With a Sony emoji movie in the works, what’s stopping people from taking them to photography?
Liza Nelson is a photographer who sees the potential in the tiny images that pepper our daily lives on social media, and why not? A good number of us already can communicate our simplest and concentrated thoughts and feelings in these ideograms, and we’ve been doing it so much they’ve pretty much turned int a language all its own, and can be considered one of the best ways to define our culture in the aughts and well into the twenty-tens.
“My project is both a mockery and a tribute to the individual characters that have become so much more to us than tiny pictures on an iPhone screen,” Nelson expresses in a statement. “I wanted to experiment with taking emojis completely out of their everyday context and analyzing them as beautiful individual subjects with depth to them, and see if people would still recognize them and understand their meaning at a glance.”
Nelson, who is also an art director, is based in Los Angeles. Her series of emoji photographs has been accepted by the first ever Emoji Art and Design Show at Eyebeam Art and Technology Center in Brooklyn.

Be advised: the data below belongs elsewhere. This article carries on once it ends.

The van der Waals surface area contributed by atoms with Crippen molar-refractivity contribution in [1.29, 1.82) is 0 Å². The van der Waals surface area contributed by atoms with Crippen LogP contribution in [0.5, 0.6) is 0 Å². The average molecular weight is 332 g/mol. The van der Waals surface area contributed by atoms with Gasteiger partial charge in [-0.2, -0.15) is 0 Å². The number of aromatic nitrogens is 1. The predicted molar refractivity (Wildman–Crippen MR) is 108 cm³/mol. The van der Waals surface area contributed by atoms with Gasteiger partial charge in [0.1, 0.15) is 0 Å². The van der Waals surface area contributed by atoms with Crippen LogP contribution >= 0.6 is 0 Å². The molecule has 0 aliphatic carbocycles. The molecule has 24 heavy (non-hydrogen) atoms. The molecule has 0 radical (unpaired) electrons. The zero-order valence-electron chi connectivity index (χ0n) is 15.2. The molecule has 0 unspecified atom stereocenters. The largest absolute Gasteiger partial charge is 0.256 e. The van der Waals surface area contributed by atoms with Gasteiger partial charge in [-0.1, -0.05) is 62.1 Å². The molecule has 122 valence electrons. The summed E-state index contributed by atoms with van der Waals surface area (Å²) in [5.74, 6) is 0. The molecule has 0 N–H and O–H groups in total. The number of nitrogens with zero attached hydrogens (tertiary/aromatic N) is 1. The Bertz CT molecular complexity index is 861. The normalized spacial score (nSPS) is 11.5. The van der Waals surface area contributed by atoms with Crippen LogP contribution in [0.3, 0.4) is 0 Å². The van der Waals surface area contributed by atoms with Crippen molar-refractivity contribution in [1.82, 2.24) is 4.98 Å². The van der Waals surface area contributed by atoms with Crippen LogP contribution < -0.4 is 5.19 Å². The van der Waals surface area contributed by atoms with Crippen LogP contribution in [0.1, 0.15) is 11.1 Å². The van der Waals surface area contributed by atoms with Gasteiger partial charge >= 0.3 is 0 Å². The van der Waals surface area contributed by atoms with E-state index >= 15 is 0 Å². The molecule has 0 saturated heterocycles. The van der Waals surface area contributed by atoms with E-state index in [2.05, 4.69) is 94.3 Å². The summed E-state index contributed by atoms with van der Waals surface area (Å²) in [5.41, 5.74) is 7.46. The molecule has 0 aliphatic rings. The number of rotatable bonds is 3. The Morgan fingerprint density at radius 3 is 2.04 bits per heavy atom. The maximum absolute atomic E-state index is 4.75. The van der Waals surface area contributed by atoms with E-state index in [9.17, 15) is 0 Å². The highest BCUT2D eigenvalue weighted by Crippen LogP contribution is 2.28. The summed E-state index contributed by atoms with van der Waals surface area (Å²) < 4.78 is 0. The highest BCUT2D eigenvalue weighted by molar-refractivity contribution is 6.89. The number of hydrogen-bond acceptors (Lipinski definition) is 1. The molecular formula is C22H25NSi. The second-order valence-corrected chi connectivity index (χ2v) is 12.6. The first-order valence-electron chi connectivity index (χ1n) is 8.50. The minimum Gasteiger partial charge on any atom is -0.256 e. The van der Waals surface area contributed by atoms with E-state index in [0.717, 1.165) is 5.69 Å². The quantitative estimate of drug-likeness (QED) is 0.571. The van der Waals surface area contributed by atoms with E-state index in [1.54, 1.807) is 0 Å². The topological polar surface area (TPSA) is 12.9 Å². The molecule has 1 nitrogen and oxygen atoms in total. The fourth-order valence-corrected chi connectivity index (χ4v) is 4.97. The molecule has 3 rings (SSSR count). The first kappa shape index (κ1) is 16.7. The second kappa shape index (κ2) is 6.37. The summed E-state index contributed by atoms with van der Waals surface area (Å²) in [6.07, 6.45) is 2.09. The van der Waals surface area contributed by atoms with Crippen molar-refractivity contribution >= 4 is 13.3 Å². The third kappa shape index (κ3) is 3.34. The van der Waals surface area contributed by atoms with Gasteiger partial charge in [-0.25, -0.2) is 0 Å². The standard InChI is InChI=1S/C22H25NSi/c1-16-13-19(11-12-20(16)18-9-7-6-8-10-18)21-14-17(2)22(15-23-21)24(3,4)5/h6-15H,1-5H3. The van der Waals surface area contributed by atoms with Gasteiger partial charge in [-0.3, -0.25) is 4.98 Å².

Emojis first developed in Japan in 1990, and have come a very long way from being its humble colon-closed-parentheses roots. At present, there are over 800 known and recognized emojis, with person emojis coming in a diverse range of skin color and expressions. Each emoji is displayed at 144 pixels per symbol. For such tiny pictograms, they do say so much.
The emojis on an iPhone has a distinctly different aesthetic compared to those of an Android phone, and certain emojis will display and convey ideas differently on either OS. there’s even been an app developed to let you preview the emojis on a different OS in hopes of bridging that pictogram gap.
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